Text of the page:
07 May 2016
Ward Larsen: Assassin's Silence
David Slaton was a Kidon (Assassin) with Mossad. At the end of the previous book, Assassin's Game, he no longer exists. His wife Christine told him "If you kill this man in Geneva .... don't ever come back to me" - and he didn't. She now believes he is dead and is bringing up his son in DC as a single parent.
Slaton is well and truly alive and working (and hiding) in Malta as a stone mason. Unexpectedly an assault team attacks him but Slaton is able to kill one of them and escape. In the process he identifies the leader as someone he worked with in Mossad.
On the run, Slaton manages to get to Italy and Switzerland where he has a contact who will give him the financial independence to hunt down the assault team. The team gets to Zurich shortly after he sees his contact and Slaton again narrowly escapes with his life, but only after killing more of the team. As his funds become compromised it becomes increasingly apparent to him that the team is trying to implicate him in a serious plot. Because he is concerned that they may also be targeting Christine, he arranges for an old Mossad colleague to give her protection.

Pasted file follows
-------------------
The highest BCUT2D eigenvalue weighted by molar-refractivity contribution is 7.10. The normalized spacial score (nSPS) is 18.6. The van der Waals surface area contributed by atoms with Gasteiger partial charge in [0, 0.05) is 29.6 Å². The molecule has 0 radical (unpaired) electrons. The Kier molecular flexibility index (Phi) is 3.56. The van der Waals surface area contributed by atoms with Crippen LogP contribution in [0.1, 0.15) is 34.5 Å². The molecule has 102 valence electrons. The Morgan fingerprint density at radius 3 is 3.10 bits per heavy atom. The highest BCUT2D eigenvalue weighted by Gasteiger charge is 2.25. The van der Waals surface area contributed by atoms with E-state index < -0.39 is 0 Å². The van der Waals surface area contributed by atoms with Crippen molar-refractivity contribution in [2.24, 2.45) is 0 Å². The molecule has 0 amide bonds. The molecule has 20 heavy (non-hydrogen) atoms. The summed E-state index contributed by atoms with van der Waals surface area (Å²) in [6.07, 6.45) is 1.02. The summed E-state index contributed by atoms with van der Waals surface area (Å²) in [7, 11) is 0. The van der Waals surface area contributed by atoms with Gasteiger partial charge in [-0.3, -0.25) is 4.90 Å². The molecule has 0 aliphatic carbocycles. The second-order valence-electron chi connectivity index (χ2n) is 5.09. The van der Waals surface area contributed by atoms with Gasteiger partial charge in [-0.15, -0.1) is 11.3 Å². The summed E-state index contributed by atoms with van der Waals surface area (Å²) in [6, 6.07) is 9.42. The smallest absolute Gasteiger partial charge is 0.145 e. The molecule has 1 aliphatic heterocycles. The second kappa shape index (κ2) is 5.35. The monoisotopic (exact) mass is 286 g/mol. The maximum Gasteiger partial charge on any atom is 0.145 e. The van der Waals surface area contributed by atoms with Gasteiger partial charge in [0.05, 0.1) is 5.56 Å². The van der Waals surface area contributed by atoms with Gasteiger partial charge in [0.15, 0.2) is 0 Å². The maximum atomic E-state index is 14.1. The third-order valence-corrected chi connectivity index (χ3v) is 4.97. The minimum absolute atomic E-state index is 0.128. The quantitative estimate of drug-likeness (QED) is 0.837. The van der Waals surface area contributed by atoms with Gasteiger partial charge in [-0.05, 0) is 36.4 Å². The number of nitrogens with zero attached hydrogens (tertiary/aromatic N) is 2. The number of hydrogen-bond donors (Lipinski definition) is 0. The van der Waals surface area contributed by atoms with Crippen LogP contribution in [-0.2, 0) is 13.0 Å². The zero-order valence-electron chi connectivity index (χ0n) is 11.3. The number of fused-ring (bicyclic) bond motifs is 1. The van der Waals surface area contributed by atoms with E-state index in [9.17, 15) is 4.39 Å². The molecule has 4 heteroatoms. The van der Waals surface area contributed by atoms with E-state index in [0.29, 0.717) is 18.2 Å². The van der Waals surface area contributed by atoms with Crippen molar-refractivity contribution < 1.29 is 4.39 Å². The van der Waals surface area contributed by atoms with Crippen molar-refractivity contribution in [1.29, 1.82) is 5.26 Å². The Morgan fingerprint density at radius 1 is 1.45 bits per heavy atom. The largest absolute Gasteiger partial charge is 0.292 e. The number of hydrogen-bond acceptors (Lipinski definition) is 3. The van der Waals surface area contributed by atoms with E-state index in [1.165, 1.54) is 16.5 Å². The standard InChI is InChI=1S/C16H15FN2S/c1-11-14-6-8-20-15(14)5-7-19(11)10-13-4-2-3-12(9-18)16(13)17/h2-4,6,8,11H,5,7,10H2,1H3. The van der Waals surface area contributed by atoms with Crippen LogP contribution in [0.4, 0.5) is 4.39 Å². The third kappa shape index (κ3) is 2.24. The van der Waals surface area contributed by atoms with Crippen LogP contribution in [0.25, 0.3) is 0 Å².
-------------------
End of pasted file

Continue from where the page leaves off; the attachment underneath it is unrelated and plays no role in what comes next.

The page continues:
Halfway around the world at a remote airfield in the Amazon, another drama is unfolding where an unknown air cargo company purchases an almost derelict jet cargo plane. A team of mechanics is flown in to make it airworthy but on the first flight the plane dives out of control toward the ocean and wreckage, an oil slick and a body of one of the passengers are found.
Ward Larson's other major fictional character, investigator Jammer Davis, believes that the plane hasn't crashed. The worst scenario soon becomes apparent when it becomes clear that the plane is still flying and has the capability of being used for an act of pure terror.
While this book started a bit slowly for me it quickly developed into an action-packed contemporary espionage thriller, with two or three different plots coming together. The action spans the world and finishes up with a nail-biting finale.
Anyone who read The Perfect Assassin will really appreciate the epilogue.